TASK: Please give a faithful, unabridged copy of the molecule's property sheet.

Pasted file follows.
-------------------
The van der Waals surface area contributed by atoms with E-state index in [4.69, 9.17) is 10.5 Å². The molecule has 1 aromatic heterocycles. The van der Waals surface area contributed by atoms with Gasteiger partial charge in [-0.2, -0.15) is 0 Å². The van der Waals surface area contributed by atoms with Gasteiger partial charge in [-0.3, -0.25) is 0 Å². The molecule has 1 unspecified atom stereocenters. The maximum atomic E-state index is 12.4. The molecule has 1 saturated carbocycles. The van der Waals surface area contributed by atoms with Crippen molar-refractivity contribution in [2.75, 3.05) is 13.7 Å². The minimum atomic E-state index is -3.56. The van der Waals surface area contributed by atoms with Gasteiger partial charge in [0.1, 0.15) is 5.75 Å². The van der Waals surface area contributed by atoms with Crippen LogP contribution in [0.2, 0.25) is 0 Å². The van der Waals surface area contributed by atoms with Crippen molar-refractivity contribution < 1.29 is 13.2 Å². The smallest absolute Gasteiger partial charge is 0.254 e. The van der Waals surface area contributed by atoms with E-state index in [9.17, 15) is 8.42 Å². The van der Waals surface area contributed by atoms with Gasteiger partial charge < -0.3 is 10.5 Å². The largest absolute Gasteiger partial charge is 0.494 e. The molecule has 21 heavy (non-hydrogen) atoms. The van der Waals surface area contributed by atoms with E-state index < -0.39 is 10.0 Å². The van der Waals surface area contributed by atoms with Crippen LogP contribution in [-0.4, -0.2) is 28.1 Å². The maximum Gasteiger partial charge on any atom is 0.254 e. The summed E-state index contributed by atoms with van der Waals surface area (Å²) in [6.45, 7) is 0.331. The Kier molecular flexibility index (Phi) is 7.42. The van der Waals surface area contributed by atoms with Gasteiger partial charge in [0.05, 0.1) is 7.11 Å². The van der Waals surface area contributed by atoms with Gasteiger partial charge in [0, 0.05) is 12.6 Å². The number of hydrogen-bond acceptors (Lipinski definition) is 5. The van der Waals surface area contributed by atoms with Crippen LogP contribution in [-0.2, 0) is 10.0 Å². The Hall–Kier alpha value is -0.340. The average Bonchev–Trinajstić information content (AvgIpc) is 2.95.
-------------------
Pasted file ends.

The van der Waals surface area contributed by atoms with E-state index in [4.69, 9.17) is 10.5 Å². The molecule has 1 aromatic heterocycles. The van der Waals surface area contributed by atoms with Gasteiger partial charge in [-0.2, -0.15) is 0 Å². The van der Waals surface area contributed by atoms with Gasteiger partial charge in [-0.3, -0.25) is 0 Å². The molecule has 1 unspecified atom stereocenters. The maximum atomic E-state index is 12.4. The molecule has 1 saturated carbocycles. The van der Waals surface area contributed by atoms with Crippen molar-refractivity contribution in [2.75, 3.05) is 13.7 Å². The minimum atomic E-state index is -3.56. The van der Waals surface area contributed by atoms with Gasteiger partial charge in [0.1, 0.15) is 5.75 Å². The van der Waals surface area contributed by atoms with Crippen LogP contribution in [0.2, 0.25) is 0 Å². The van der Waals surface area contributed by atoms with Crippen molar-refractivity contribution < 1.29 is 13.2 Å². The smallest absolute Gasteiger partial charge is 0.254 e. The van der Waals surface area contributed by atoms with E-state index in [9.17, 15) is 8.42 Å². The van der Waals surface area contributed by atoms with Gasteiger partial charge < -0.3 is 10.5 Å². The largest absolute Gasteiger partial charge is 0.494 e. The molecule has 21 heavy (non-hydrogen) atoms. The van der Waals surface area contributed by atoms with E-state index < -0.39 is 10.0 Å². The van der Waals surface area contributed by atoms with Crippen LogP contribution in [-0.4, -0.2) is 28.1 Å². The maximum Gasteiger partial charge on any atom is 0.254 e. The summed E-state index contributed by atoms with van der Waals surface area (Å²) in [6.45, 7) is 0.331. The Kier molecular flexibility index (Phi) is 7.42. The van der Waals surface area contributed by atoms with Gasteiger partial charge in [0.05, 0.1) is 7.11 Å². The van der Waals surface area contributed by atoms with Gasteiger partial charge in [0, 0.05) is 12.6 Å². The number of hydrogen-bond acceptors (Lipinski definition) is 5. The van der Waals surface area contributed by atoms with Crippen LogP contribution in [-0.2, 0) is 10.0 Å². The Hall–Kier alpha value is -0.340. The average Bonchev–Trinajstić information content (AvgIpc) is 2.95.